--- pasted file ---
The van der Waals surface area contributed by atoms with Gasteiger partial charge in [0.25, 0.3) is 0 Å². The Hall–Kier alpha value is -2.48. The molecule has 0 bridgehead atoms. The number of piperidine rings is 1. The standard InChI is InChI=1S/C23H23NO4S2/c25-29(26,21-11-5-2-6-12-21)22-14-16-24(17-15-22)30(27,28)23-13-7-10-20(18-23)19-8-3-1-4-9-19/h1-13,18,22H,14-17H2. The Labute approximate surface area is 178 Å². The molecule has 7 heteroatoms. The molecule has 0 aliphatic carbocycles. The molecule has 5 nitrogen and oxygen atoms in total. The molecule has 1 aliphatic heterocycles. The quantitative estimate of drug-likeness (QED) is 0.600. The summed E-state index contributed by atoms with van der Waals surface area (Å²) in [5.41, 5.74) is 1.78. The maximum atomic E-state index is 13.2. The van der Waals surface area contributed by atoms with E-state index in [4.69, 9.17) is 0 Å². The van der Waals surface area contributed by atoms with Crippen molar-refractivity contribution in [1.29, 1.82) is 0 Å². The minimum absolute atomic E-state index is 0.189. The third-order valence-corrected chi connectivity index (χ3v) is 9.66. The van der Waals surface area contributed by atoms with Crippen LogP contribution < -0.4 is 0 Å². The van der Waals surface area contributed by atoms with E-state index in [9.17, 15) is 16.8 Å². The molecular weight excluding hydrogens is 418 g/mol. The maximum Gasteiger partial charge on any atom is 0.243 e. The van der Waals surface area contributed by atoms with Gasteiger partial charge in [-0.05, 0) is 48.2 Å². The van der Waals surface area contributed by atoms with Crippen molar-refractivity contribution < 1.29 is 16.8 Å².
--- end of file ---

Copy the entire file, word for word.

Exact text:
The van der Waals surface area contributed by atoms with Gasteiger partial charge in [0.25, 0.3) is 0 Å². The Hall–Kier alpha value is -2.48. The molecule has 0 bridgehead atoms. The number of piperidine rings is 1. The standard InChI is InChI=1S/C23H23NO4S2/c25-29(26,21-11-5-2-6-12-21)22-14-16-24(17-15-22)30(27,28)23-13-7-10-20(18-23)19-8-3-1-4-9-19/h1-13,18,22H,14-17H2. The Labute approximate surface area is 178 Å². The molecule has 7 heteroatoms. The molecule has 0 aliphatic carbocycles. The molecule has 5 nitrogen and oxygen atoms in total. The molecule has 1 aliphatic heterocycles. The quantitative estimate of drug-likeness (QED) is 0.600. The summed E-state index contributed by atoms with van der Waals surface area (Å²) in [5.41, 5.74) is 1.78. The maximum atomic E-state index is 13.2. The van der Waals surface area contributed by atoms with E-state index in [4.69, 9.17) is 0 Å². The van der Waals surface area contributed by atoms with Crippen molar-refractivity contribution in [1.29, 1.82) is 0 Å². The minimum absolute atomic E-state index is 0.189. The third-order valence-corrected chi connectivity index (χ3v) is 9.66. The van der Waals surface area contributed by atoms with Crippen LogP contribution < -0.4 is 0 Å². The van der Waals surface area contributed by atoms with E-state index in [9.17, 15) is 16.8 Å². The molecular weight excluding hydrogens is 418 g/mol. The maximum Gasteiger partial charge on any atom is 0.243 e. The van der Waals surface area contributed by atoms with Gasteiger partial charge in [-0.05, 0) is 48.2 Å². The van der Waals surface area contributed by atoms with Crippen molar-refractivity contribution < 1.29 is 16.8 Å².